Friday, 27 April 2012

Bloody Hell!

Another fantastic Foetus-related item.
Mean, dirty and in your face; this is the best material J.G. Thirlwell (Foetus, or in this case Clint Ruin) produced while collaborating with the bombastic percussionist and no wave master producer Roli Mosimann: collectively known as Wiseblood.

Put together in the mid-eighties, with this album released in 87; Wiseblood are long gone; but their legacy of sound lives on, and it still sounds as stunning today as it did twenty-five years ago.

The beats and percussion on this album are absolutely immense; Mosimann creating the perfect rhythmic pallet for Thirlwell's words, delivery and soundscaping to possess and inhabit.

From the opening utterance: 'Gonzola', the mood is immediately set - how Thirlwell manages to make the mere mention of an innocuous substance such as gonzola sound so dirty and disturbing I don't know. But he does.

With the lyrics accompanied by a clipped, sharp beat and a massive guitar sound, again we see Thirlwell responding to the zeitgeist. Post-hardcore (Big Black, Sonic Youth et al.) and avant electronic music (Aphex Twin, Autechre et al.) were the new sounds that many members of Wiseblood's audience would have been interested in, so Thirlwell, a true bricoleur, readily absorbed those styles into his sound.
Consequently this album has a far more metal and bombastic sound than the Motorslug e.p. released two years earlier in 85.

'O-O (Where Evil Dwells)' is a track that in a way could be seen as reportage; as it tells the horrific story of Ricky Kasso, a murderer who inspired by mescaline, Anton LaVey and Satanism decided to commit an act of human sacrifice on a camping trip with some 'friends' on Long Island, New York, in 1984.
Once taken into custody he soon hanged himself, so no trial ever took place; which has led to enormous amounts of speculation and machination about what actually happened.

It caused an awful lot of fuss in North American media at the time as an association was soon made with the fact that Kasso listened to heavy metal music.
This all fitted in very nicely with Tipper Gore's activities: recruiting for and eventually creating the obnoxious pressure group the PMRC.
(She was soon joined by her husband Al; and I know he seems to have acquired a saintly persona of late, what with his saving the world and all, but he did make comments back in the mid-eighties that parents who allowed their children to listen to punk rock and heavy metal music were committing an act of child abuse - he also expressed a desire for the American government to take total control and heavily regulate the Internet and the World Wide Web. Funny how things change... Jeepers, I'm starting to feel like Winston Smith!)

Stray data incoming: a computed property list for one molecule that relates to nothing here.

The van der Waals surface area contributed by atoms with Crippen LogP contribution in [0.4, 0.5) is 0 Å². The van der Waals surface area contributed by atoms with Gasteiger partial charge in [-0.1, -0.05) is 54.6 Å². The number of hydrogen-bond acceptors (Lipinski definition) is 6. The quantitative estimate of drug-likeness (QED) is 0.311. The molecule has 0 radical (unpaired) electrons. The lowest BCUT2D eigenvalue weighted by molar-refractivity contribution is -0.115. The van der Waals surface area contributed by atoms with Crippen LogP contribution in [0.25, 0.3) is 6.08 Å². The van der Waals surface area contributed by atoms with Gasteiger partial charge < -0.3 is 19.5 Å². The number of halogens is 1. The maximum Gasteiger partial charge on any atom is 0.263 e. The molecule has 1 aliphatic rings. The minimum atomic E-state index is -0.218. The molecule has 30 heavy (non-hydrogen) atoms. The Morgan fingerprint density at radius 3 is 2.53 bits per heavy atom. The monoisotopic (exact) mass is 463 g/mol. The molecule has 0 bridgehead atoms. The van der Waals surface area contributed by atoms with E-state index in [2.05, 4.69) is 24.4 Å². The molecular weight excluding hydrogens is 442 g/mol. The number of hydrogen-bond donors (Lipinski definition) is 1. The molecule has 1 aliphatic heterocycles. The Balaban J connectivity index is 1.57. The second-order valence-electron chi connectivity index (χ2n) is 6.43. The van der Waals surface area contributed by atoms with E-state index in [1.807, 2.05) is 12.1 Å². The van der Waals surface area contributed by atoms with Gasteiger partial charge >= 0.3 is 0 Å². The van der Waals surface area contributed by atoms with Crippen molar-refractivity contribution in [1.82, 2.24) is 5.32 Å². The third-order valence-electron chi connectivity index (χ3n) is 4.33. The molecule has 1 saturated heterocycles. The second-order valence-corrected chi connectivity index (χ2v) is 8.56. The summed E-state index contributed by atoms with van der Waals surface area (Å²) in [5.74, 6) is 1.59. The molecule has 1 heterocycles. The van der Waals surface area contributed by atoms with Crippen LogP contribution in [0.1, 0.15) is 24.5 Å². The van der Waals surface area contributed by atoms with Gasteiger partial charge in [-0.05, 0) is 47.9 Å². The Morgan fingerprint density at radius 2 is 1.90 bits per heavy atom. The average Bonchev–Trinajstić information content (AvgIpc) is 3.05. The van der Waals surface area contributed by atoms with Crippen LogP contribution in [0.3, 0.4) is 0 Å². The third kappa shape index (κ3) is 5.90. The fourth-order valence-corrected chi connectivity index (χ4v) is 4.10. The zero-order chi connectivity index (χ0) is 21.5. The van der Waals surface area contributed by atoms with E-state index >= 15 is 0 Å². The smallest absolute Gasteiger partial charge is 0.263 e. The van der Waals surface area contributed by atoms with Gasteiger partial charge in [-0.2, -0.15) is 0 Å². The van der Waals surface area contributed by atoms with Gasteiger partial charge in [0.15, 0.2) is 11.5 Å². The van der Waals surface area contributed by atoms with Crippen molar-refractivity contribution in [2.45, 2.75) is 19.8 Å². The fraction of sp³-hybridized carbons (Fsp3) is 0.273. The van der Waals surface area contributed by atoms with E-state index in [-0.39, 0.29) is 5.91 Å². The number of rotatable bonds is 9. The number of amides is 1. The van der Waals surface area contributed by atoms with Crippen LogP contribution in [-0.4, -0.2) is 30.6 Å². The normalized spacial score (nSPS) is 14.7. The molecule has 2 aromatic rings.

Anyway, Wikipedia has a page about the Kasso case; if you're interested go there and check it out.

'Stumbo', one of my all-time favourite Thirlwell songs, is like a graphic novel or comic book captured in sound.
A repeated pig-like oink or grunt is the foundation of the track's beat, really adding and enhancing its surreal noirish atmosphere.
Once you hear the track 'Stumbo': Stumbo lives!
You can visualize him. You feel him. You fear him.
And rightly so, coz:


'Someone Drowned in my Pool' begins ethereally; hardly Thirlwell-like at all.
A spooky piano, lo-fi dissonant guitar chords accompany a deeply remorseful, timorous voice; a voice that attempts to explain the corpses that keep turning up within his immediate vicinity:

'She told me she was breeding
Then slipped backwards downstairs
Someone died in that womb.

I turned round to find
that miscarriage of justice [nice!]
Someone drowned in my pool.'

Of course he may sound innocent at the beginning, with maybe just the slight hint of contrition evident, but he's just a victim of circumstance, right: a case of being in the wrong place at the wrong time.

But you know by the end of the song, that the speaker is guiltyasfuck!
The track becoming a wonderful Dostoyevskian delineation and study of guilt.
Proving, if any proof were needed, that Thirlwell is a true artist of the highest calibre.
Musically and lyrically unique; and not at all afraid to deal with the most taboo of subject matter.


The final track, 'The Fudge Punch' is a spiteful piece of misogyny (just dwell on the title).
And it's a blues! well, kind of.

A monster metal guitar, provided by Mosimann's band mate, Swans' guitarist Norman Westberg, and with Mosimann's kit right at the front of the mix, the track has an enormously powerful drive and momentum.
Thirlwell spits outs the words: a delivery full of spite, venom and hate:

'Hey baby, keep your big mouth shut...
Bite the pillow...don't talk back...roll over...lay down

How can it be interpreted? Well, I guess as with so many things it's down to the ears of the beholder.
Me? I like to see it as satire; and with the big metal sound, I feel Thirlwell is attacking the misogyny associated with so much metal music; especially that which could be considered to be no more than 'cock-rock'.

But he is very convincing in his delivery. So take from it what thou will.

The climax to the track, and therefore the album, sounds just like that: a climax.
Thirlwell appears to be pleasuring himself; captured in a manner reminiscent of a dirty phone call, while Mosimann 'beats out' a Zeppelin like drum riff.

And the final sounds are given over totally to the kit; the beats play out alone, and with a great Bonham-like flourish the album comes to an end like the slamming of a door.
Which always seems to me a great way to end anything.
End with a bang. Not a whimper.

Wiseblood - Dirtdish (1987)

Vinyl rip @256kbs

Prime Gonzola
O-O (Where Evil Dwells)
Someone Drowned in My Pool
The Fudge Punch

Go get it here


Grebo said...

love love LOVE this album!

roy rocket said...

Good, innit.
Fuel for Grebos ;) roy